How much time should kids spend staring at screens?
Parents want a clear answer to this question. Unfortunately, no such thing exists. Case in point, in 2016 the American Academy of Pediatrics (A.A.P.) released its new screen time guidelines. Although their guidelines for young kids are very clear (for children ages 2-5, parents should limit screen time to one hour per day), for older kids their recommendations are murkier:
For children ages 6 and older, place consistent limits on the time spend using media, and the types of media, and make sure media does not take the place of adequate sleep, physical activity and other behaviors essential to health. So, this begs the question: What do “consistent limits” look like?
In the child’s fairy tale “Goldilocks and the Three Bears,” Goldilocks goes for a stroll in the forest and stumbles upon a house where she finds three bowls of porridge. The first one is too hot. The second is too cold. But the third bowl is just right, so she eats it all up. It turns out this fable might apply perfectly to screen time.
Researchers believe that a similar “sweet spot” might exist for how much time kids spend using technology. Their research reveals that screen time may actually benefit well-being by providing opportunities for youth to develop social connections and skills. Well-being increases as screen time increases, up to a certain point. After that point, increased screen time is associated with decreased well-being.
They discovered that more than two hours per day of smartphone use (particularly on weekdays) is linked to lower levels of well-being. However extremely low or no daily screen time is linked to lower levels of well-being too. On the weekends, youth could engage in digital activities between 22 minutes and two hours and 13 minutes longer than weekdays before demonstrating negative effects.
Additionally, not all digital activities are created equal. Some activities actually help youth build a life and social skills, which in turn fosters well-being, and some digital activities may empower young people to meet their goals, be more active, and feel connected with others.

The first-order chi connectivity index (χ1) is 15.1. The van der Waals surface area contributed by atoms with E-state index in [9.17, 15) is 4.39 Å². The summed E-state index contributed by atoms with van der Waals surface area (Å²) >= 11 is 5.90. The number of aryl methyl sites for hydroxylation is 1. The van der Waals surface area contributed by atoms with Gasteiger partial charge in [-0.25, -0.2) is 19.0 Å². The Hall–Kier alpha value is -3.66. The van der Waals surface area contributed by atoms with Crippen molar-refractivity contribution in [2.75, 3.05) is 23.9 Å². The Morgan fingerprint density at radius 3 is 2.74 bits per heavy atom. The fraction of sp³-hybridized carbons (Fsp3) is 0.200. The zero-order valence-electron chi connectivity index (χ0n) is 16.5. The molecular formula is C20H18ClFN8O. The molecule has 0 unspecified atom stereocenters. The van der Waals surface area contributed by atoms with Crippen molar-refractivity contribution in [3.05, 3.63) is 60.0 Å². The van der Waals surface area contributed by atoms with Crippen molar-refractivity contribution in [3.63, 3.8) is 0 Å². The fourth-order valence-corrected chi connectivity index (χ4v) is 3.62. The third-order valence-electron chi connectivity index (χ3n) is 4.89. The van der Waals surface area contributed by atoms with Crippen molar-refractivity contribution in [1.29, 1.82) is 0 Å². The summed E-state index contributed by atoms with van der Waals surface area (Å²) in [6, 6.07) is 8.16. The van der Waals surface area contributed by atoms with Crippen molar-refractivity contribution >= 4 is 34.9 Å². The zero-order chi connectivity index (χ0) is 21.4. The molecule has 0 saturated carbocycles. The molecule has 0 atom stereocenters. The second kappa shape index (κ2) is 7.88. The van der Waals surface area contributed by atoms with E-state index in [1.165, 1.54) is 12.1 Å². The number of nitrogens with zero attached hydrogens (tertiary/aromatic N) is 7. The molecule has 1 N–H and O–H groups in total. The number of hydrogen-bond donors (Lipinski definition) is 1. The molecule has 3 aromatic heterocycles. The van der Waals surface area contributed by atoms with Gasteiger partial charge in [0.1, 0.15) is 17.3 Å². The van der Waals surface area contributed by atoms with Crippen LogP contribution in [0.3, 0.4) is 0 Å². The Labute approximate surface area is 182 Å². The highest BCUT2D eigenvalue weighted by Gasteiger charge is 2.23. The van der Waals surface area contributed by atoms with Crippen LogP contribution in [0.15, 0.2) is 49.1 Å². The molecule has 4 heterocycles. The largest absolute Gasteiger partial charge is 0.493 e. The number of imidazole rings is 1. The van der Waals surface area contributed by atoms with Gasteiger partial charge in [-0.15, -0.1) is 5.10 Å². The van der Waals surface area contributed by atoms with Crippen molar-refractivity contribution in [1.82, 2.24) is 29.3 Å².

It’s important to note, however, that this study involved 15-year olds. If your kids are younger than this, it’s possible that their well-being will peak after less time online. Be sure to take the age of your children into consideration when deciding how much time online is “just right.” Also, remember that nearly every social media platform—like Instagram, Snapchat, YouTube, and more—requires users to be at least 13 years of age in order to open an account.
A Better Way to Manage Screen Time
Rather than counting screen time minutes, or worse, arguing with your children over this issue, there’s a better way. Like the good doctors of the A.A.P. recommend, having clear guidelines and setting limits helps them (and you) manage their powerful devices. Make this easy using this Parent/Child Technology Agreement.
But digital parenting doesn’t stop there. It’s also important to find out what your kids are doing online and why. The only reliable way to gather this information is to ask. Here are some talking points:
- Are your children connecting with friends via Snapchat, Fortnite, or by texting? If so, ask who they’re connecting with and encourage them to be wary of connecting with strangers or divulging too much personal information online.
- Discover what they enjoy about playing video games. Do they wear headsets that let them chat with other players? While girls commonly use social media to connect with peers, boys are more likely to maintain friendships via gameplay. Ask them about this. Maybe even ask them to show you how to play.
- Find out what your children are watching on YouTube. Are they exploring interests not met in school? Are they flexing their emerging filmmaking skills by making and posting their own videos? Watch what they’re watching and talk to them about it.
The point is, while our parents simply had to drive past the local street corner to find out who we were hanging out with and what we were up to, things aren’t quite so simple today. Digital parenting takes time, curiosity, and conversation. There are lots of activities that families can do together to build digital bridges, but there’s really no substitute for the one parenting strategy that has withstood the test of time: conversation.
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Diana Graber is a digital literacy educator and advocate and author of ‘Raising Humans in a Digital World: Helping Kids Build a Healthy Relationship with Technology.’ She is the co-founder of Cyberwise, a leading online safety and digital literacy organization, and the founder and creator of Cyber Civics, a popular and innovative middle school digital citizenship and literacy program currently being taught in more than 40 U.S. states, the UK, Canada, New Zealand, and Africa.